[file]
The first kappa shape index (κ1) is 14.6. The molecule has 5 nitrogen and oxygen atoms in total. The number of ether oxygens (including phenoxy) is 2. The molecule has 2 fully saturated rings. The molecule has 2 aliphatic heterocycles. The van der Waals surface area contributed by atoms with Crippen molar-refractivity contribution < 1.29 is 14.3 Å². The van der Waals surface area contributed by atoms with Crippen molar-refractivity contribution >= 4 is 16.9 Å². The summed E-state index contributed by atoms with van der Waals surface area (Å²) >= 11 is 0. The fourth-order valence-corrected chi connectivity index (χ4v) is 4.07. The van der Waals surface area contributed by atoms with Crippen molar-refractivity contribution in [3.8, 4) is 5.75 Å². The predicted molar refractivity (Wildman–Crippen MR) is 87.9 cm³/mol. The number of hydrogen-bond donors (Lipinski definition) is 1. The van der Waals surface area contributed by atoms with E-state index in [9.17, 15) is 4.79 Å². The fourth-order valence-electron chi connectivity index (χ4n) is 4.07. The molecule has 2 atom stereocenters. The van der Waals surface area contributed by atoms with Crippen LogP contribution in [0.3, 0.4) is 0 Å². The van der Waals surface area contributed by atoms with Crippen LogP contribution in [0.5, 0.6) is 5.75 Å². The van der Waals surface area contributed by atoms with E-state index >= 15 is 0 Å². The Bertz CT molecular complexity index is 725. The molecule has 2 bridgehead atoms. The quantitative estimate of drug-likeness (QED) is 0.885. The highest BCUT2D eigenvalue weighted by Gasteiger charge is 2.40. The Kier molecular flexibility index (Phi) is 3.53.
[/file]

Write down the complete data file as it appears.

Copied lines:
The first kappa shape index (κ1) is 14.6. The molecule has 5 nitrogen and oxygen atoms in total. The number of ether oxygens (including phenoxy) is 2. The molecule has 2 fully saturated rings. The molecule has 2 aliphatic heterocycles. The van der Waals surface area contributed by atoms with Crippen molar-refractivity contribution < 1.29 is 14.3 Å². The van der Waals surface area contributed by atoms with Crippen molar-refractivity contribution >= 4 is 16.9 Å². The summed E-state index contributed by atoms with van der Waals surface area (Å²) >= 11 is 0. The fourth-order valence-corrected chi connectivity index (χ4v) is 4.07. The van der Waals surface area contributed by atoms with Crippen molar-refractivity contribution in [3.8, 4) is 5.75 Å². The predicted molar refractivity (Wildman–Crippen MR) is 87.9 cm³/mol. The number of hydrogen-bond donors (Lipinski definition) is 1. The van der Waals surface area contributed by atoms with E-state index in [9.17, 15) is 4.79 Å². The fourth-order valence-electron chi connectivity index (χ4n) is 4.07. The molecule has 2 atom stereocenters. The van der Waals surface area contributed by atoms with Crippen LogP contribution in [0.3, 0.4) is 0 Å². The van der Waals surface area contributed by atoms with Crippen LogP contribution in [0.5, 0.6) is 5.75 Å². The van der Waals surface area contributed by atoms with E-state index >= 15 is 0 Å². The Bertz CT molecular complexity index is 725. The molecule has 2 bridgehead atoms. The quantitative estimate of drug-likeness (QED) is 0.885. The highest BCUT2D eigenvalue weighted by Gasteiger charge is 2.40. The Kier molecular flexibility index (Phi) is 3.53.